The ginger root is widely used as an additive to foods and offers anti-inflammatory properties. It serves as a natural blood thinner by inhibiting the process of blood clotting in your body.
The natural acid salicylate gives ginger its characteristic anticoagulant property. It is a precursor of the potent over-the-counter blood thinner, Aspirin (acetylsalicylic acid).
Ginger is used as a natural blood thinner food, which is a source of salicylates, to maintain optimal blood health. However, ginger will not have a very strong and direct effect on your body like Aspirin.
10. Vitamin E
Vitamin E also has potential anticoagulant properties. However, these effects are based on the dose of vitamin E consumed.
According to the National Institutes of Health’s Office of Dietary Supplements, high amounts of Vitamin E should be avoided when other blood-thinning drugs are being taken.
It is not clearly understood how much vitamin E would be needed for a blood-thinning effect. However, it is considered that more than 400 International Units (IU) per day are required for effect to take place. Supplements of vitamin E of more than 1,500 IU per day taken for the long-term would cause adverse health effects.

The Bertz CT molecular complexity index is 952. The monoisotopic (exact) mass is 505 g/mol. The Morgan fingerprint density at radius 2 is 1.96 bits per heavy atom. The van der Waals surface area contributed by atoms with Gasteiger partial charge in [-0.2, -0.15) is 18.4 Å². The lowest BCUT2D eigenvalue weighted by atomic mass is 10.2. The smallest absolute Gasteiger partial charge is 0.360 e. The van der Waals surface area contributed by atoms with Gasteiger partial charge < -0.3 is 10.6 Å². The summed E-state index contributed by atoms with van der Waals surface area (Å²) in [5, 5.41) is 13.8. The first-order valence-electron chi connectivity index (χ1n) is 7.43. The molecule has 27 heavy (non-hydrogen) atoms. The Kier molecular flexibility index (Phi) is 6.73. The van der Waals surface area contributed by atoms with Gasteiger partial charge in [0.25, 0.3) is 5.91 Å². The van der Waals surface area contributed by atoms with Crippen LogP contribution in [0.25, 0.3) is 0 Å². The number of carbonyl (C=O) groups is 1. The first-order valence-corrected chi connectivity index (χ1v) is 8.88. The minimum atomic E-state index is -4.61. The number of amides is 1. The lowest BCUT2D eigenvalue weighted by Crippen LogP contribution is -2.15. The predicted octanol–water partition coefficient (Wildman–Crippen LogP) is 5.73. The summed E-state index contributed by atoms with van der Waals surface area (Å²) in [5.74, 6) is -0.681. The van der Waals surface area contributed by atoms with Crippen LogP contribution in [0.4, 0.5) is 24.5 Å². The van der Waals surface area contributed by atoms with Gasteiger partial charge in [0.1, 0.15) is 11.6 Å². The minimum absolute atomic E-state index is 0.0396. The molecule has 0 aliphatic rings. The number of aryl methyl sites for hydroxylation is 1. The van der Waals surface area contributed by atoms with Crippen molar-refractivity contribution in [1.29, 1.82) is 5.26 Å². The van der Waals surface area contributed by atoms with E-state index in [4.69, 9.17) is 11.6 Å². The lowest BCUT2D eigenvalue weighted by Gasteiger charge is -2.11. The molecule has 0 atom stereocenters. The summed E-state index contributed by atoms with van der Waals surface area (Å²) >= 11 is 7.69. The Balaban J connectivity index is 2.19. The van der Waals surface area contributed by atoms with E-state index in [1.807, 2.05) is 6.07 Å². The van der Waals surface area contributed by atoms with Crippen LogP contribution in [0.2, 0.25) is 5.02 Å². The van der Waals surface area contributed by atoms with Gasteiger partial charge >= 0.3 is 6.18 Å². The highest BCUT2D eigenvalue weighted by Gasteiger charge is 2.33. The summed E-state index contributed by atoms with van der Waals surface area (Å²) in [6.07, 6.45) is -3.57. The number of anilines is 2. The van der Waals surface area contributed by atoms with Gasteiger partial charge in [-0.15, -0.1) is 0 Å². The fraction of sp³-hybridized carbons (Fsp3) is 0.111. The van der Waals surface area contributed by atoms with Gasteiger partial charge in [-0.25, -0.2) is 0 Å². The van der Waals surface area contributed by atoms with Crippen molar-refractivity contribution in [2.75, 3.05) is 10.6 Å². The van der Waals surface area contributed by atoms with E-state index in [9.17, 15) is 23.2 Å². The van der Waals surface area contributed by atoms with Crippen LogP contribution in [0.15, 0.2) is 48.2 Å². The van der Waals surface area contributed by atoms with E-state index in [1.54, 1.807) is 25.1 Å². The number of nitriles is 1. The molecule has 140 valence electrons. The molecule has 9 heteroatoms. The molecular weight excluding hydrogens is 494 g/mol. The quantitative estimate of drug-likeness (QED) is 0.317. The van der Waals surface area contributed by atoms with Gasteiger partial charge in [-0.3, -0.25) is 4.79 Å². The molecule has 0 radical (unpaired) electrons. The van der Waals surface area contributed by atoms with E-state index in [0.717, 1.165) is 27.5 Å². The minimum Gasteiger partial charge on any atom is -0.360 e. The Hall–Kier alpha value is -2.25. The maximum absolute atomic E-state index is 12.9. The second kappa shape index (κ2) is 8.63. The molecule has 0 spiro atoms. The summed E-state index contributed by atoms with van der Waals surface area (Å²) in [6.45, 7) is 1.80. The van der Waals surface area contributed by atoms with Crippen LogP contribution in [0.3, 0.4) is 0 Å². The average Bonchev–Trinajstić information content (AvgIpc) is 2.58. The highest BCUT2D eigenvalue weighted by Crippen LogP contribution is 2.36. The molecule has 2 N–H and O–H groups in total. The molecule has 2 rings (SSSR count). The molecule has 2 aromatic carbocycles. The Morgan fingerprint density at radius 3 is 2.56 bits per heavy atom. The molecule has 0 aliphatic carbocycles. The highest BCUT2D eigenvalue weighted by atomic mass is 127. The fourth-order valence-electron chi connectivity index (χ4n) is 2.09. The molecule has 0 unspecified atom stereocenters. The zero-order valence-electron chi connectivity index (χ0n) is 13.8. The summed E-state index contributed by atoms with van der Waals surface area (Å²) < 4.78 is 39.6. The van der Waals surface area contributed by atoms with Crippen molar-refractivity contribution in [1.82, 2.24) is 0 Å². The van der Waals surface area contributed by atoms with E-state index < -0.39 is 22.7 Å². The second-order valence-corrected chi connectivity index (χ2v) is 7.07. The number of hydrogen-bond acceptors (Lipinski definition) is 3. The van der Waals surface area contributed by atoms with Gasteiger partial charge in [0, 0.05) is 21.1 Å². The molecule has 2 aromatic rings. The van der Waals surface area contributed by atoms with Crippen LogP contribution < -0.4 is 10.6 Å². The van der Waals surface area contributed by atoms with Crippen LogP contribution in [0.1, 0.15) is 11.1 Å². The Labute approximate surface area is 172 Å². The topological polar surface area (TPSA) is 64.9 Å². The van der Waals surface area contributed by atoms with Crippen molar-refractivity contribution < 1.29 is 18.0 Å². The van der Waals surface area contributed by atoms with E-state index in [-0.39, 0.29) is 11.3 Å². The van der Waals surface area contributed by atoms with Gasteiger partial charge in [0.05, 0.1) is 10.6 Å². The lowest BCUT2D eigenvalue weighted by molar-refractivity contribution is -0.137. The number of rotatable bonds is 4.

You can consume vitamin E in the form of supplements as well as natural blood thinner foods like almonds, sunflower oil, sunflower seeds, wheat germ oil, and whole grains.
Although many plants and herbs serve as potential natural blood thinners, they are not as strong and effective as prescription drugs. If your doctor has advised you to use anticoagulants for a clotting disorder, you shouldn’t replace your medication with natural remedies.
There has been ongoing research on the relationship between dosage and effects of the herbs and plants with anticoagulant potential. However, more research is needed for a clearer understanding.
If you want to opt for alternative remedies for your medical condition, consult your doctor about the type and quantity of the natural herbs you can take and gradually reduce the drug dependence over time, with your doctor’s consent to avoid complications.